During the 13 1/2 months since Devastation Day, I continue to discover that I have changed so much that it might be easier if my physical appearance matched my new and not so improved self. Maybe instead of green eyed, 5’3″ blonde, if I was 5’10”, a redhead with brown eyes, people would not recognize me and therefore their expectations and judgments of me would fade away. Since I would not look the same as I do now, my old self would magically cease to exist since for all intents and purposes, there is now very little of me left anyway. As more time goes by, I am realizing I am no longer sturdy.
Last Friday afternoon, as I was walking to the parking garage, I kept hearing bells clanging, people cheering and clapping coming from all different directions. My car was parked near the convention center so I wondered if there was a cheerleading conference in town. Sadly, my first reaction was please make it stop. Don’t they know my daughter died and here I go again heading into a weekend which no longer holds the same anticipation and possibilities as the days all run together now?
By the time I exited the garage, the cheering voices had gotten closer and I noticed a group of women wearing pink shirts with photos on the front. Some of the women walked with black or pink ace bandages on their knees and around their ankles. Oh my gosh, this is the breast cancer 3 day/60 mile walk! Suddenly, I found myself sobbing with a respect that made me want to jump out of my car and hug each one of those brave warriors as they walked or limped by. These women know joy, sorrow, hope, grief and courage. Whether it be the courage to walk the road with their loved one, regardless of the outcome, and/or the courage to fight and survive. As I waited patiently at the busy intersection as a lady with a funny hat directed traffic to help the warriors to cross the street safely, she turned to me and noticed I was crying and mouthed “I Love You.” Her assumption of why I was crying was probably a bit misconstrued, but her empathy just made me cry even harder.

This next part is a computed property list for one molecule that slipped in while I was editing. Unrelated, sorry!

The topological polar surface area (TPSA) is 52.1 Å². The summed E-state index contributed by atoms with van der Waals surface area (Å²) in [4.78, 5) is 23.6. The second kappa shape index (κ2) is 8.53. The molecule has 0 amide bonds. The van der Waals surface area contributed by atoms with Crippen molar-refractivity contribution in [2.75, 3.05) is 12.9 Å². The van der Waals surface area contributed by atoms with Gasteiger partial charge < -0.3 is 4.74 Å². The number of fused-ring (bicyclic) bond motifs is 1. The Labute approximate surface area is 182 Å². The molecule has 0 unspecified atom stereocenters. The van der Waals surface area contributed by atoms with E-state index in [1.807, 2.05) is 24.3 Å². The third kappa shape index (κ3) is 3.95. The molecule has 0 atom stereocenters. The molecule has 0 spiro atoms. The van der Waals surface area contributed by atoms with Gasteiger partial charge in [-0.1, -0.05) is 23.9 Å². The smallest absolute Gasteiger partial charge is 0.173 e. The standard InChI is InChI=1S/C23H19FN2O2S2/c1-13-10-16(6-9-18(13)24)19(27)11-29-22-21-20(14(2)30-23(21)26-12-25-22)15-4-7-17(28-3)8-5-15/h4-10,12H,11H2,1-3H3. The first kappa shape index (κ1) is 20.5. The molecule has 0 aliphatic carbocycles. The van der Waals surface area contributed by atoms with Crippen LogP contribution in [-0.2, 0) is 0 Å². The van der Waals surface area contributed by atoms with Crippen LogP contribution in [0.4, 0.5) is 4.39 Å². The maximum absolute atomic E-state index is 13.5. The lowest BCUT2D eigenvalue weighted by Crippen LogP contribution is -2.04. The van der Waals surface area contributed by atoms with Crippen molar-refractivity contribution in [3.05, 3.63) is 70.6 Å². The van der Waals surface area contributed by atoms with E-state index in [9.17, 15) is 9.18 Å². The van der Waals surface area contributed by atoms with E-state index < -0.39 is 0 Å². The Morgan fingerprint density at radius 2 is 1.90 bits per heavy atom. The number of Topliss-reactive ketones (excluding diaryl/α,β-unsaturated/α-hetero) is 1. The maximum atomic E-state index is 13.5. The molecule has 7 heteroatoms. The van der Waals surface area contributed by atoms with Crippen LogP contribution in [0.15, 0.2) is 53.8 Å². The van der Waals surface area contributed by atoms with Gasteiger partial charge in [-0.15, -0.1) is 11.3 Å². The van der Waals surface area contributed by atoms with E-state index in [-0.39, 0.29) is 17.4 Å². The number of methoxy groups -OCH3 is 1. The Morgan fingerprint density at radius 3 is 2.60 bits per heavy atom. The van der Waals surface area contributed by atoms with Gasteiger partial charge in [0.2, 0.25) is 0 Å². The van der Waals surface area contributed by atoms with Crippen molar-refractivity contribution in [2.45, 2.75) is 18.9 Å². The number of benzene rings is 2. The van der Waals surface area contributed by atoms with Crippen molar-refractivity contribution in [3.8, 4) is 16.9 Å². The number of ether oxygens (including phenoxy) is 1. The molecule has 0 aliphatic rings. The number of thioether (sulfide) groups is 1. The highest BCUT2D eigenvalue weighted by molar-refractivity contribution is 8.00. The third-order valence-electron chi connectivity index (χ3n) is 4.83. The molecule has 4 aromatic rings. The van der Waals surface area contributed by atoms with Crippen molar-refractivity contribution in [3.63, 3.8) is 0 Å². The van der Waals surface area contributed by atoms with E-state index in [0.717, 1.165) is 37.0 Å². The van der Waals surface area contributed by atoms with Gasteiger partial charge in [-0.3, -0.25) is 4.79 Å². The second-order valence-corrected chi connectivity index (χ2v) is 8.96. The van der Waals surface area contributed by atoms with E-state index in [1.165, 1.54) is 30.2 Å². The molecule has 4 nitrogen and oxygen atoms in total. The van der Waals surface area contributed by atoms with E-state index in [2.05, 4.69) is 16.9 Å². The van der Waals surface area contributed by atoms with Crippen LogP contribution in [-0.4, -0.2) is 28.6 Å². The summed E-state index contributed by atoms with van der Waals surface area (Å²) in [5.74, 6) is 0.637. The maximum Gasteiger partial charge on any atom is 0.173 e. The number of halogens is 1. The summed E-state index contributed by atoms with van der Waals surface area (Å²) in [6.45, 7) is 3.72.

There are times I am able to look up from my own sorrow and tune into the other walking wounded among me. And happy endings do exist but not for all of us. I am not proud when I find myself broken and bitter yet I am human and life really sucker punched me by taking my daughter away. My new counselor said it won’t always be this way but not to deny the feelings. Embrace what you feel when you feel it and hopefully in time, it will work it’s way off of your radar and be replaced by emotions that serve me better.
Always I am reminded that even though I have done 13.5 months of hard time, that my “journey” is still new and I have to adjust my expectations of myself accordingly. However, I am getting to a point where I no longer have the energy to deal with those who believe I should be better now. There is a rage inside of me unlike any feeling I have ever experienced or even realized until I picked up an electric hedge trimmer and went a little crazy on the bushes and hedges around my daughter’s house. I was swinging that hedge cutter around attacking those sweet grass bushes as if they were the enemy. Yes, I am angry but don’t diminish my anger to a stage.